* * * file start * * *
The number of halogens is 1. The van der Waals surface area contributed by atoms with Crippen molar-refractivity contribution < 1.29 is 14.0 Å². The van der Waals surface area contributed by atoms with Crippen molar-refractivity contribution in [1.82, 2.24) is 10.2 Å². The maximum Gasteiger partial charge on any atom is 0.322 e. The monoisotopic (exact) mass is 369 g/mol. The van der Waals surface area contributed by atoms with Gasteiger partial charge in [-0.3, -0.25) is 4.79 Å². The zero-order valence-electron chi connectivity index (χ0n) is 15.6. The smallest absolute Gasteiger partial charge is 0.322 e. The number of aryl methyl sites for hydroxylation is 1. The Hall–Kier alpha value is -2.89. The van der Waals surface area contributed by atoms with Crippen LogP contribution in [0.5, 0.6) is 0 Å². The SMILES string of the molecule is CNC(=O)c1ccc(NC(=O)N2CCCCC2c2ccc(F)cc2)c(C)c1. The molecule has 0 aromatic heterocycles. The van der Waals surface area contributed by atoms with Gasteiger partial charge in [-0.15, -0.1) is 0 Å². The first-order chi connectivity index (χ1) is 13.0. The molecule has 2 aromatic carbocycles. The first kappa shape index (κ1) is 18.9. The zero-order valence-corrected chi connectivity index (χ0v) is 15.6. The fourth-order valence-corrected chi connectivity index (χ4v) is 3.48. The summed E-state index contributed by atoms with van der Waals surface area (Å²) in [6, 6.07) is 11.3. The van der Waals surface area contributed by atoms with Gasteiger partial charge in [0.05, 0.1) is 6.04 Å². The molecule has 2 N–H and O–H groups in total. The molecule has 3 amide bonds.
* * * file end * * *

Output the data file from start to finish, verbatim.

The number of halogens is 1. The van der Waals surface area contributed by atoms with Crippen molar-refractivity contribution < 1.29 is 14.0 Å². The van der Waals surface area contributed by atoms with Crippen molar-refractivity contribution in [1.82, 2.24) is 10.2 Å². The maximum Gasteiger partial charge on any atom is 0.322 e. The monoisotopic (exact) mass is 369 g/mol. The van der Waals surface area contributed by atoms with Gasteiger partial charge in [-0.3, -0.25) is 4.79 Å². The zero-order valence-electron chi connectivity index (χ0n) is 15.6. The smallest absolute Gasteiger partial charge is 0.322 e. The number of aryl methyl sites for hydroxylation is 1. The Hall–Kier alpha value is -2.89. The van der Waals surface area contributed by atoms with Crippen LogP contribution in [0.5, 0.6) is 0 Å². The SMILES string of the molecule is CNC(=O)c1ccc(NC(=O)N2CCCCC2c2ccc(F)cc2)c(C)c1. The molecule has 0 aromatic heterocycles. The van der Waals surface area contributed by atoms with Gasteiger partial charge in [-0.15, -0.1) is 0 Å². The first-order chi connectivity index (χ1) is 13.0. The molecule has 2 aromatic carbocycles. The first kappa shape index (κ1) is 18.9. The zero-order valence-corrected chi connectivity index (χ0v) is 15.6. The fourth-order valence-corrected chi connectivity index (χ4v) is 3.48. The summed E-state index contributed by atoms with van der Waals surface area (Å²) in [6, 6.07) is 11.3. The van der Waals surface area contributed by atoms with Gasteiger partial charge in [0.05, 0.1) is 6.04 Å². The molecule has 2 N–H and O–H groups in total. The molecule has 3 amide bonds.